That brings us to today, and my declaration that I will never plant tomatoes again. I’ve been really worried about them because they are growing to enormous size (seriously, these guys are getting UGLY big) but staying green and my Dad suggested that I needed to get in there and remove all the excess foliage on the plants and allow the sunlight to reach more of the tomatoes to ripen them (ah…. so that’s what they mean by “sun-ripened tomatoes”….).  I headed out with clippers in hand and got to work, clearing away all the extra green and weeds (weeding gardens is NOT my thing… I tend to let nature take over a bit  too much between the rows).  Within 15 minutes I was sneezing to beat the band.  30 minutes in I am making such good progress on the plants and filling up a bucket with all the ripe ones that I find in there, becoming rather oblivious to my constant sneezing – it’s nearly fall, sometimes I get a little sneezy, not a problem. After an hour it becomes very apparent to me that I am having a hard time breathing in between all the sneezing, and my ears and throat are burning and itching, and now that I look, my arms and hands are covered in a bright red rash that is itching like crazy, and my fingers look like they are swelling… hmmm…maybe I should go inside…

Then I try to get a drink and realize I can’t really swallow very well, and geez, actually talking is a bit hard too. I found some children’s Benadryl to take, and then started to worry a bit as I realize this is a fairly intense allergic reaction.  Not being able to breathe gets a bit scary and I have a new-found empathy for asthmatics. I don’t know what exactly I got into out there, but hours later I am sitting here with an insanely itchy rash on my hands, watery eyes, scratchy throat and still a little short on breath, and a couple hundred tomatoes still out there, waiting for me….  attack of the killer tomatoes, indeed.  I think I will REALLY enjoy scalding the heck out of them making salsa this week… assuming I live long enough to actually get them out of the garden.  The battle is on, this round goes to the tomatoes.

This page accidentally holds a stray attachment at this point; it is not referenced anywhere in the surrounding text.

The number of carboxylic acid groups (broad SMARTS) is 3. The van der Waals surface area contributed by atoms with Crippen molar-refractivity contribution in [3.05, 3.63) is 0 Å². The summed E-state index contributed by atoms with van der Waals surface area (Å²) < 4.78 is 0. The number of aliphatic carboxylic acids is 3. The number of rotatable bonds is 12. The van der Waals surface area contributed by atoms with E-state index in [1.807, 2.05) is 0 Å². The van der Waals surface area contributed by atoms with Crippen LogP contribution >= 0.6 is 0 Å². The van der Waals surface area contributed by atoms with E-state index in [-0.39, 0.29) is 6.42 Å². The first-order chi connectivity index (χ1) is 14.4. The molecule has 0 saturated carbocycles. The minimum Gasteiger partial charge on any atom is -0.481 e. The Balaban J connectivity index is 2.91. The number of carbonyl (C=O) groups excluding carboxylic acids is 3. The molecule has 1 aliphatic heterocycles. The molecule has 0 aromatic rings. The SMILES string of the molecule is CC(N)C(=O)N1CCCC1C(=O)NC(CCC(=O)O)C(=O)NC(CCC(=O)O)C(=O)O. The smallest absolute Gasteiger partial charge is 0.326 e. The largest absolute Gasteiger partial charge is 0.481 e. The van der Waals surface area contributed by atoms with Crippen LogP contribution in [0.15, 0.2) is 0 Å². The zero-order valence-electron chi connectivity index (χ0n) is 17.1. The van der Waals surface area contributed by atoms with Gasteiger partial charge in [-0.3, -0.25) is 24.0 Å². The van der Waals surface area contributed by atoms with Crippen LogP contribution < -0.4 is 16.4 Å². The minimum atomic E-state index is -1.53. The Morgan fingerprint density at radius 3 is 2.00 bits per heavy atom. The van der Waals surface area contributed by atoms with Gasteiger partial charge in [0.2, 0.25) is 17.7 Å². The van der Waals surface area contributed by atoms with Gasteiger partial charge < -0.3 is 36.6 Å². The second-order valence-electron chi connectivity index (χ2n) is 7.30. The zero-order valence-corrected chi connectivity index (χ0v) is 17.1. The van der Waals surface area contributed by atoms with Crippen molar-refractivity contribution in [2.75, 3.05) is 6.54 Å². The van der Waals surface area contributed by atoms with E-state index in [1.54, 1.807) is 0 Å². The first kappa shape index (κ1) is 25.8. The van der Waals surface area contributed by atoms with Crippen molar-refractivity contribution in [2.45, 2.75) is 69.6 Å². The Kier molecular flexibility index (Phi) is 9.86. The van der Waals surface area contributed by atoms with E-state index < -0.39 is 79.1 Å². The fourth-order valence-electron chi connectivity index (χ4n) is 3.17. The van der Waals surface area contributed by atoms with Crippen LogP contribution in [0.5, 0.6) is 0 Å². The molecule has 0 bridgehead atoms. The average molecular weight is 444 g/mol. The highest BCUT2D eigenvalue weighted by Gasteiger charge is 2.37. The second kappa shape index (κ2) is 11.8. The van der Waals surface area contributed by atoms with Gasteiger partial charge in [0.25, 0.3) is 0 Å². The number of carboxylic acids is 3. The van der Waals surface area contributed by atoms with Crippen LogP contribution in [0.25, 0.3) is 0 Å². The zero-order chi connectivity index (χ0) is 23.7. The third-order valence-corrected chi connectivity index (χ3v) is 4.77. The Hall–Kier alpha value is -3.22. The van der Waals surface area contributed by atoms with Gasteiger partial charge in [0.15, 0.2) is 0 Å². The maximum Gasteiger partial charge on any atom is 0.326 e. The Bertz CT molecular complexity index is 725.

Au Coeur

finding joy in the not-quite-there

Fresh From Home

Entertaining adventures from suburban backyard homesteading

The Radishgirl Thymes™

Simply Living Life

Milking Chickens

Bumbling around, just trying to figure out how to feed ourselves.

popsicle kitty

Just another WordPress.com weblog

From a Montana Front Porch

Pull up a rocker, relax, and enjoy the view.

Happy Hens

Just like real life. But with chickens.

Wovember

Celebrating WOOL for what it is.

oldethymemercantile

Our Roots. Our Tradition. Embrace It.

Farmhouse38

A little bit of farm in the city.

a {modern} christian woman

~ pursuing God's peace, contentment and joy in everyday living ~

Romancing the Bee

Beautiful Beekeeping, English Cottage Gardening, and Cooking with Honey

Aquaponic Family

Our adventure into the fascinating world of aquaponic gardening and self-sufficiency

soilentgreens

organic farm livin'

AGBOOSTER

Career Connections for the Modern Agriculture Industry

amishevy

My crazy adventure changing an Amish Farm

Two Barn Farm

Sustainable Farming, Permaculture, Gardening and Homesteading in Ohio